Global financial crisis: does the world need a new banking ‘policeman’?
With war raging across the globe in July 1944, ministers from all 44 Allied nations met at the imposing Mount Washington Hotel in Bretton Woods, New Hampshire, to thrash out a set of rules that would govern world finance once Hitler was defeated.
Gordon Rayner - 08 Oct 2008
Knowing that greater international trade would help to prevent future wars, and determined to avoid another Great Depression, the delegates signed the Bretton Woods Agreements, creating the International Monetary Fund and the World Bank. It was a big vision, driven by grand historical figures: Winston Churchill, Franklin D Roosevelt and the British economist John Maynard Keynes.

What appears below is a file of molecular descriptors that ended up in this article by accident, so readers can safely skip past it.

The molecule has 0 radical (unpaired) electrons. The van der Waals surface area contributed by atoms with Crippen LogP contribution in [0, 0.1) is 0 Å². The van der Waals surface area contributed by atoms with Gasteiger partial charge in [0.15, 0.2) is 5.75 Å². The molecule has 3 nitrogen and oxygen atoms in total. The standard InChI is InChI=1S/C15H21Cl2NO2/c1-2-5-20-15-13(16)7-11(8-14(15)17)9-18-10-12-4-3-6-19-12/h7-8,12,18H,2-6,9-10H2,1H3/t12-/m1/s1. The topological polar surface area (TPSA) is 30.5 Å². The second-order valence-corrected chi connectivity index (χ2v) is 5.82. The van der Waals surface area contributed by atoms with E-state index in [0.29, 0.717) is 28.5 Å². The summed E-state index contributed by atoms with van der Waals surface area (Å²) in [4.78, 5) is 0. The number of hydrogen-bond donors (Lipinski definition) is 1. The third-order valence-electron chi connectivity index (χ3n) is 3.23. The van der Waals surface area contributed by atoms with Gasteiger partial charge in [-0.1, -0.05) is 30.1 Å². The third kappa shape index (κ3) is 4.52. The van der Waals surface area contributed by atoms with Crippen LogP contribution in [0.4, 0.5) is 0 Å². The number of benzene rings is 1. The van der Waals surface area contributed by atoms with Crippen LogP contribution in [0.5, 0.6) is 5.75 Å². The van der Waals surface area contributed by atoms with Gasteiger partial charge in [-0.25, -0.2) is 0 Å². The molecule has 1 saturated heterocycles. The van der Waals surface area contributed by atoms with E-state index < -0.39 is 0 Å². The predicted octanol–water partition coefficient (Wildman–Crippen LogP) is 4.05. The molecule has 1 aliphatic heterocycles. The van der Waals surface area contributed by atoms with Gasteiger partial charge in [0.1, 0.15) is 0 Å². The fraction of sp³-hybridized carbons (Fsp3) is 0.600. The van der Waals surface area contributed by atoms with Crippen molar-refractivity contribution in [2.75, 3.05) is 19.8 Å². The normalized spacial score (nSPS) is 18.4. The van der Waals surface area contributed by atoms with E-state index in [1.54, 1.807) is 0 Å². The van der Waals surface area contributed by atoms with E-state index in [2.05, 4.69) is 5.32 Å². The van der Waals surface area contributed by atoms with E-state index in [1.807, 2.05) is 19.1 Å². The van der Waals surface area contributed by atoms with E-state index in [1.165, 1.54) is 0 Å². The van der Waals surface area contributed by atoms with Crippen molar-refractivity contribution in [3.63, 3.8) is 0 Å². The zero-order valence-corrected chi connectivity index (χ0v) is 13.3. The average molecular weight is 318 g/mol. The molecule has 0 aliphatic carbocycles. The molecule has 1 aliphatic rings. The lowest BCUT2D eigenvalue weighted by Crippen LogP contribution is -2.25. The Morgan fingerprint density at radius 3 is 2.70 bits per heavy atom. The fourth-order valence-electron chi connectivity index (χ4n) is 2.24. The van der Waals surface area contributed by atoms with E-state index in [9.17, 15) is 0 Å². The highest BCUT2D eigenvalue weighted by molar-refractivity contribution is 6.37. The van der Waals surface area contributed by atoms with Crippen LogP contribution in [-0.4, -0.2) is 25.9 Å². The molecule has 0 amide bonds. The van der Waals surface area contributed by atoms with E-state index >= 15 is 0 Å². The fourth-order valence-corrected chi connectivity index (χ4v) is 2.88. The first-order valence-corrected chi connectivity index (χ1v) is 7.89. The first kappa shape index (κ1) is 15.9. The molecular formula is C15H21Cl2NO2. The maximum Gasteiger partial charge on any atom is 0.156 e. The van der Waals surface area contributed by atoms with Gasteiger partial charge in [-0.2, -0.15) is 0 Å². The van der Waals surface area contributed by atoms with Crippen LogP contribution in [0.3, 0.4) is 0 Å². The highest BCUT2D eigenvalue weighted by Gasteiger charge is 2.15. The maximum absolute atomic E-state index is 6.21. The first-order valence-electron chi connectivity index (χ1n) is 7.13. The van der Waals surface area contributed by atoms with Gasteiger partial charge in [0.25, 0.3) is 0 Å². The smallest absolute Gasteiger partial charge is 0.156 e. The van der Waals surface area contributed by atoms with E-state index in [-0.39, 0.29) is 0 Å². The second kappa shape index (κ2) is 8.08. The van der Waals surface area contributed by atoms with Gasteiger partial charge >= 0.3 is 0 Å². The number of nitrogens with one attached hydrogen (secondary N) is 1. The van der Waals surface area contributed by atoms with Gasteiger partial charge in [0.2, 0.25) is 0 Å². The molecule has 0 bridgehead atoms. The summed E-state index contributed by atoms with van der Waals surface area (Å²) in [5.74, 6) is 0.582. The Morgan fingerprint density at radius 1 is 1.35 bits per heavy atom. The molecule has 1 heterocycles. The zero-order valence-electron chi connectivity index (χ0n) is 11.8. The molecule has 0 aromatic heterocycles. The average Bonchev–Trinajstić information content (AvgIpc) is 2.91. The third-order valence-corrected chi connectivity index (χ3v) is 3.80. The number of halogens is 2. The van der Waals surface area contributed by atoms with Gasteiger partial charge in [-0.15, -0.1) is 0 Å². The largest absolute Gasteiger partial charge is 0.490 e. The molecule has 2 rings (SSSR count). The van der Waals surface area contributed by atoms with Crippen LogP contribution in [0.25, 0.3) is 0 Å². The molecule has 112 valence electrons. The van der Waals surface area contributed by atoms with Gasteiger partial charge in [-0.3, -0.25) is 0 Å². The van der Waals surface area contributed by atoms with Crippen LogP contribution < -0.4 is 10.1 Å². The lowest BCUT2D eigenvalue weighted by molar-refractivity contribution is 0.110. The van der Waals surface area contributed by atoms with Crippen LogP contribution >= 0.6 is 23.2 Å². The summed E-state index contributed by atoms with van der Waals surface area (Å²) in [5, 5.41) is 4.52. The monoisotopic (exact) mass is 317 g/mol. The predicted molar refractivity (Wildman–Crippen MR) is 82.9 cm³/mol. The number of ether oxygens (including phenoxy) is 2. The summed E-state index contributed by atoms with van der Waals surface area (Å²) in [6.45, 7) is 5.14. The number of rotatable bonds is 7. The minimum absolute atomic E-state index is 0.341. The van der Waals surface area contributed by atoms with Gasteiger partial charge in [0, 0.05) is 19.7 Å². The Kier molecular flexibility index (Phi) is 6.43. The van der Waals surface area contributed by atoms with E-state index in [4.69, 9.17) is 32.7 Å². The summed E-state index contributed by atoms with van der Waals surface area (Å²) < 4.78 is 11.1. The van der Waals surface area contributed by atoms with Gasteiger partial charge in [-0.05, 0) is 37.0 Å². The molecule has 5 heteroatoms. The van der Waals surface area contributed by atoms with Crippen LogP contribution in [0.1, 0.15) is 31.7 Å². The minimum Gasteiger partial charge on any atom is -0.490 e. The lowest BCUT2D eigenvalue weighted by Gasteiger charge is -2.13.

But a system that was designed 64 years ago has, not surprisingly, proved ill equipped to deal with the fiendishly complex practices of 21st-century banking that led to the current worldwide crisis.
Neither the IMF, the World Bank nor any other institution has the power to police the global financial system in a way that might have prevented the excessive risk-taking which led to the sub-prime mortgage crisis and, in turn, the credit crunch.
A more recent creation, the G8 group of industrialised nations, looks hopelessly out of date without the emerging economic giants of Brazil, India and China among its ranks. And the “beggar-thy-neighbour” policies of guaranteeing savings that have sprung up in Germany, Greece and Ireland in recent days have shown that even in Europe, co-ordinated economic policy is a myth.
“The current system is in crisis and we have an environment where dog eats dog,” said Bob McKee, of the economic consultancy Independent Strategy. “Electorates will expect more regulation, and politicians will push for it.”
The new Business Secretary, Peter Mandelson, argued last week that new global solutions are needed because “the machinery of global economic governance barely exists”, adding: “It is time for a Bretton Woods for this century.”